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Mapping light distribution in tissue by using MRI-detectable photosensitive liposomes


Characterizing sources and targets of illumination in living tissue is challenging. Here we show that spatial distributions of light in tissue can be mapped by using magnetic resonance imaging (MRI) in the presence of photosensitive nanoparticle probes. Each probe consists of a reservoir of paramagnetic molecules enclosed by a liposomal membrane incorporating photosensitive lipids. Incident light causes the photoisomerization of the lipids and alters hydrodynamic exchange across the membrane, thereby affecting longitudinal relaxation-weighted contrast in MRI. We injected the nanoparticles into the brains of live rats and used MRI to map responses to illumination profiles characteristic of widely used applications of photostimulation, photometry and phototherapy. The responses deviated from simple photon propagation models and revealed signatures of light scattering and nonlinear responsiveness. Paramagnetic liposomal nanoparticles may enable MRI to map a broad range of optical phenomena in deep tissue and other opaque environments.

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Fig. 1: Principle of liposomal nanoparticle reporters.
Fig. 2: Formation and in vitro characterization of Light-LisNRs.
Fig. 3: Assessment of Light-LisNR performance in vivo.
Fig. 4: Light mapping using LisNRs.

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Data availability

The main data supporting the results in this study are available within the paper and its Supplementary Information. The raw data generated in this study are available from the corresponding author on reasonable request. Source data for the figures are provided with this paper.


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This research was funded by NIH grants R21 DA044748 and R01 NS120592 and a grant from the G. Harold and Leila Y. Mathers Foundation to A.J. J.S. was supported by a Friends of the McGovern Fellowship from the McGovern Institute for Brain Research and by the MIT Neurobiological Engineering Training Program (NIH T32 EB019940). M.S. was the recipient of a Marie Curie Individual Fellowship from the European Commission. We thank G. Yona and S. Shoham for advice about light modelling and for sharing code for computing beam-spreading profiles.

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Authors and Affiliations



J.S. and A.J. developed the LisNR concept. J.S., M.S. and A.J. designed the research. J.S. performed and analysed the in vitro experiments. M.S. performed the in vivo experiments. M.S. and A.J. analysed the in vivo data. J.M. and D.T. synthesized and characterized AzoPC and advised on the in vitro light-response experiments. J.S., M.S. and A.J. wrote the paper.

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Correspondence to Alan Jasanoff.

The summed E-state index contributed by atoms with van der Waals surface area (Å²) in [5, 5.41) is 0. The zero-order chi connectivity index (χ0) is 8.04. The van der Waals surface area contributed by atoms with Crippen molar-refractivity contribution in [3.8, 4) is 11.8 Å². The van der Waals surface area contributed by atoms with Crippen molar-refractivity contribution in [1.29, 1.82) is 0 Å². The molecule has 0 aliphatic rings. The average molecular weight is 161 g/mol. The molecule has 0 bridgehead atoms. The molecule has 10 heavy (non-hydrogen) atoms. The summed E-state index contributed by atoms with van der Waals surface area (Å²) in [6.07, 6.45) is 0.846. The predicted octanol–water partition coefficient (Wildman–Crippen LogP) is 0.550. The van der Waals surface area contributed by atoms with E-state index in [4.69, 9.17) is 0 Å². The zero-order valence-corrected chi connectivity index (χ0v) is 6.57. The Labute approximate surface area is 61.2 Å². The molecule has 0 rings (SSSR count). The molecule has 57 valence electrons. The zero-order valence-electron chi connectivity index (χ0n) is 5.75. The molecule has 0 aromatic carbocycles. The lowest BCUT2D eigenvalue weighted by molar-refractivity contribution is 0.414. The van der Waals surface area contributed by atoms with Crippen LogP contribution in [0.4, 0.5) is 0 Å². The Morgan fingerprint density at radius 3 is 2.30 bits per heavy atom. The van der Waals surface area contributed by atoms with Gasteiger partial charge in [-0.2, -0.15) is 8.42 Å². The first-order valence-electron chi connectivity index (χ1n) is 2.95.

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Nature Biomedical Engineering thanks Jeff Bulte and the other, anonymous, reviewer(s) for their contribution to the peer review of this work.

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Extended data

Extended Data Fig. 1 Light-LisNR response as a function of stimulus duration.

a, MRI signal in response to UV irradiation of Light-LisNRs (orange) over varying durations: 0.5 min (left), 2 min (middle), and 6 min (right). Corresponding unilluminated control data shown in black. Shaded margins denote s.e.m. of n = 3 animals. b, Equivalent time course data for blue illumination. c, Signal differences observed following UV irradiation (orange) or control treatment (black) of LisNRs over the durations indicated. Error bars denote s.e.m. of n = 3 animals. d, Equivalent signal difference data for blue illumination.

Source data

Extended Data Fig. 2 Dissociation between light response rates and amplitudes.

a, Top: Light-LisNR response amplitudes to blue and UV light are highly correlated over a 25 ×25 voxel region around fibre optic tips in six animals (R = 0.89, p < 10−5). Bottom: in contrast, blue light response amplitudes and response rates are statistically independent over the same voxels (R = –0.013, p = 0.66), indicating that the LisNR response rates are not strongly affected by variations in probe concentration, which largely determine the signal change amplitude distribution. b, Response amplitudes and rates can also be dissociated from one another as a function of distance from the fibre tip: amplitudes decrease monotonically (top), while response rates peak and then diminish (bottom). Error bars denote SEM over 6 (top) or 3 to 6 (bottom) biological replicates. c, Histograms of blue light response amplitudes (top) and response rates (bottom) over three cycles of illumination (B1-B3), showing stability over time (n = 2 animals). d, Box plots corresponding to the distributions in panel c. Central line = median, box limits = first and third quartiles, whiskers = limiting values. Consistency of the distributions indicates that diffusion and convection over the ~1 hour experimental time period do not strongly affect the results.

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Simon, J., Schwalm, M., Morstein, J. et al. Mapping light distribution in tissue by using MRI-detectable photosensitive liposomes. Nat. Biomed. Eng 7, 313–322 (2023).

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